Saturday, March 24, 2012

#BlogExodus, Nisan 1: From the narrow places I call

Tonight is Rosh Hodesh Nisan, the beginning of the first month of the year.  Yes, I know, its confusing - isn't Rosh Hashanah - the Jewish New Year that usually falls sometime in September - the start of the year?  Well, yes, that is the Jewish New Year, but Rosh Hashanah actually falls on the 1st day of the 7th month.  Because Jewish holy days were tied to the seasons long before our people superimposed historical and mythical layers to add to their meaning, it also makes sense that we would arrive at the beginning of the 1st month right after we announced the 1st day of Spring.  New life, new buds, new flowers appearing on earth - the sense of a new cycle beginning again.

This month I'm joining Rabbi Phyllis Sommer, along with many others, in #BlogExodus (that's how you'll search for others on Twitter who might have posted blogs as part of the project).  Together, we'll cover the days between the 1st and 14th of Nisan, leading up to Pesach.
Today's theme is the narrow places of Mitzrayim (Egypt).  As part of the Hallel (selection of psalms we sing on holidays and as part of the Passover Seder) we find the lines, min hameitzar karati Yah, anani va-merchav Yah.  From the narrow places I called out to God; God answered me expansively. (Ps. 118)

The first time I heard and learned the melody to these verses was with Debbie Friedman, z'l, at a Healing service in Westchester.  I don't quite recall, but it may well have been only the second time that I attended one of these services, and it was the month leading up to Pesach.  You can hear an excerpt of Debbie singing Min Hameitzar from 'The Journey Continues' album here.

I remember back to that time in my life.  I was not sick, but I had recently left the UK for a nine month stay at Elat Chayyim the transdenominational Jewish retreat center.  I was a bit home-sick, but it was also one of the most important periods of my life, in my mid-20s.  Looking back, I see that it was my soul that was aching - I was struggling internally with my sense of who I was and how to live my life.  I guess its the kind of angst familiar to many at that stage of life.  But it was a kind of spiritual mitzrayim - a narrow strait.  Debbie sang that song with a yearning in her voice - perhaps calling out from her own mitzrayim - and i felt some of the restraints that were holding me back start to break apart.  It was the beginning of my own journey through the wilderness to my Promised Land.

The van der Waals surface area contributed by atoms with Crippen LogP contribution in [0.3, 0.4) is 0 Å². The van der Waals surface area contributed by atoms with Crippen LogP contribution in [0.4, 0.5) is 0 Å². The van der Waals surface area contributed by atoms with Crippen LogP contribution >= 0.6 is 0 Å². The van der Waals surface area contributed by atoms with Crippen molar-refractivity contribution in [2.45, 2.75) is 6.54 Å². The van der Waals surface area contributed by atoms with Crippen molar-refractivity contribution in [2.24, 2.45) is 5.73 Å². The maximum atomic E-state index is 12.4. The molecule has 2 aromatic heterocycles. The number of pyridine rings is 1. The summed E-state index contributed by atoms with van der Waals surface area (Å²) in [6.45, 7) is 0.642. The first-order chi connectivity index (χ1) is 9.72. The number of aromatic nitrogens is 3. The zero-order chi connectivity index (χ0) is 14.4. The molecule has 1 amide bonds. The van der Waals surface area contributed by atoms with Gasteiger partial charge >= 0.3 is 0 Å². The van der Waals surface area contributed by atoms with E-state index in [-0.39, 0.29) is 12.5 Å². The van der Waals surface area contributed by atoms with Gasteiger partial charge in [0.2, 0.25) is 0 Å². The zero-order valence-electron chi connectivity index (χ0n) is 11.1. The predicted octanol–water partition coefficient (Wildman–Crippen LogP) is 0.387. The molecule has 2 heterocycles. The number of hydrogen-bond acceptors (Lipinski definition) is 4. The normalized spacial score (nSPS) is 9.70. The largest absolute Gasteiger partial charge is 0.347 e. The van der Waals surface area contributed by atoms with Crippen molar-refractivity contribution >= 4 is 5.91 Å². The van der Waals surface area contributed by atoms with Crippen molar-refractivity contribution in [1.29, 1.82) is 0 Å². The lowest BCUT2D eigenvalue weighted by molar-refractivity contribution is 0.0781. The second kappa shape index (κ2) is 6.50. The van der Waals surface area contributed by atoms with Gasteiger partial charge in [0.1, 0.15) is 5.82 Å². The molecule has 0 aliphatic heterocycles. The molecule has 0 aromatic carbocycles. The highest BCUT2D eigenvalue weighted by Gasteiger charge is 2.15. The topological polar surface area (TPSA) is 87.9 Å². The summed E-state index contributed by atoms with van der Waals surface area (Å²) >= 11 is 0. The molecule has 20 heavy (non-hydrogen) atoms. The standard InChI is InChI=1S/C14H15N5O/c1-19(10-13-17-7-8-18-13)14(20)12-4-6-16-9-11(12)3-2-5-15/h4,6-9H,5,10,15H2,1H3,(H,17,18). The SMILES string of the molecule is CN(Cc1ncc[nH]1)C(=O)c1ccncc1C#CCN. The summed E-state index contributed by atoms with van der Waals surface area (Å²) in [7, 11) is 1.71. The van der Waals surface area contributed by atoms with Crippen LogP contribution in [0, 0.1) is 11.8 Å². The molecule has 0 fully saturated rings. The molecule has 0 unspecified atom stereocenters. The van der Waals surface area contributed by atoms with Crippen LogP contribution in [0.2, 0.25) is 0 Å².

When I introduce the Mi Shebeirach prayer for healing during a service, I always invite my congregation to think of those in need of healing, 'whether healing of body or healing of spirit.'  I know that most people's minds turn immediately to those that they know who are physically ailing.  But Debbie taught us that we all need healing of spirit.  There is not one of us in this world who is so complete that we have no rough edges, no broken shards, or tender hearts, from some emotional or spiritual aching.  Each one of us can identify the mitzrayim that we live in, or have experienced at some time in our lives.

We begin the journey by calling out from that place - the narrow straits.  The ability to perceive expansiveness, to see that there is a path forward that can release us from the places we feel stuck in our lives, in our sense of self, in our sense of possibility ... the miracle is that the mere act of calling out can create the opening.  Just as the Hebrews in slavery had to call out before God heard and responded to their suffering.

Last week, we welcomed approx. 130 women, men and youth at our Women's Seder, dedicated to Debbie's memory, and led by the incredibly gifted and soulful Julie Silver.  It was a real honor to lead the Seder with Julie, accompanied by Carole Rivel, who accompanied Debbie in so many of the healing services and Women's Seders that she led for many years.  We all carry Debbie in our hearts, and her legacy lives on when we teach in her name, inspired by what she taught us.  She will forever remain as one of my greatest teachers.
Rabbi Rachel Gurevitz

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